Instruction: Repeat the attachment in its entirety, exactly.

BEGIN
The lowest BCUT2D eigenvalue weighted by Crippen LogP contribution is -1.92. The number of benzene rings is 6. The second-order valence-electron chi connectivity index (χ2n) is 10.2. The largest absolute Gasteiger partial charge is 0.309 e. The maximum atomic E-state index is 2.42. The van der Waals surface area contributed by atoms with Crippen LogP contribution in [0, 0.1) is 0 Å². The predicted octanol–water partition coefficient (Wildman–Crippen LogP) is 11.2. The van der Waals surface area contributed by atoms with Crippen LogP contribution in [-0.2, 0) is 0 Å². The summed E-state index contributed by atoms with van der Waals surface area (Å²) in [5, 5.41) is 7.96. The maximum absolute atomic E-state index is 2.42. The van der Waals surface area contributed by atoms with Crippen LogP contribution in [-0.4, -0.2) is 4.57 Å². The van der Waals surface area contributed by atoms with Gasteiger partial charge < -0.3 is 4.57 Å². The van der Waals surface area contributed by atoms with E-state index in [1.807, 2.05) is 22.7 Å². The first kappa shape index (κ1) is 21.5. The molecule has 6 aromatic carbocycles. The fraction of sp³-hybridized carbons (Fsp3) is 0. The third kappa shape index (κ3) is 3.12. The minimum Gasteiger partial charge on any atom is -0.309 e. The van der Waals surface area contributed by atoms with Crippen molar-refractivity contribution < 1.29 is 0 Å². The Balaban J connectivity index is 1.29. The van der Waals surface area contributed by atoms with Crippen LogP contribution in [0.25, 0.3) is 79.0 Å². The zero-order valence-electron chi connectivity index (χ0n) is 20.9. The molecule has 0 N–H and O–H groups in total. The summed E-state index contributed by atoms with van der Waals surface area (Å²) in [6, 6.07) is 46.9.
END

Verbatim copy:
The lowest BCUT2D eigenvalue weighted by Crippen LogP contribution is -1.92. The number of benzene rings is 6. The second-order valence-electron chi connectivity index (χ2n) is 10.2. The largest absolute Gasteiger partial charge is 0.309 e. The maximum atomic E-state index is 2.42. The van der Waals surface area contributed by atoms with Crippen LogP contribution in [0, 0.1) is 0 Å². The predicted octanol–water partition coefficient (Wildman–Crippen LogP) is 11.2. The van der Waals surface area contributed by atoms with Crippen LogP contribution in [-0.2, 0) is 0 Å². The summed E-state index contributed by atoms with van der Waals surface area (Å²) in [5, 5.41) is 7.96. The maximum absolute atomic E-state index is 2.42. The van der Waals surface area contributed by atoms with Crippen LogP contribution in [-0.4, -0.2) is 4.57 Å². The van der Waals surface area contributed by atoms with Gasteiger partial charge < -0.3 is 4.57 Å². The van der Waals surface area contributed by atoms with E-state index in [1.807, 2.05) is 22.7 Å². The first kappa shape index (κ1) is 21.5. The molecule has 6 aromatic carbocycles. The fraction of sp³-hybridized carbons (Fsp3) is 0. The third kappa shape index (κ3) is 3.12. The minimum Gasteiger partial charge on any atom is -0.309 e. The van der Waals surface area contributed by atoms with Crippen molar-refractivity contribution < 1.29 is 0 Å². The Balaban J connectivity index is 1.29. The van der Waals surface area contributed by atoms with Crippen LogP contribution in [0.25, 0.3) is 79.0 Å². The zero-order valence-electron chi connectivity index (χ0n) is 20.9. The molecule has 0 N–H and O–H groups in total. The summed E-state index contributed by atoms with van der Waals surface area (Å²) in [6, 6.07) is 46.9.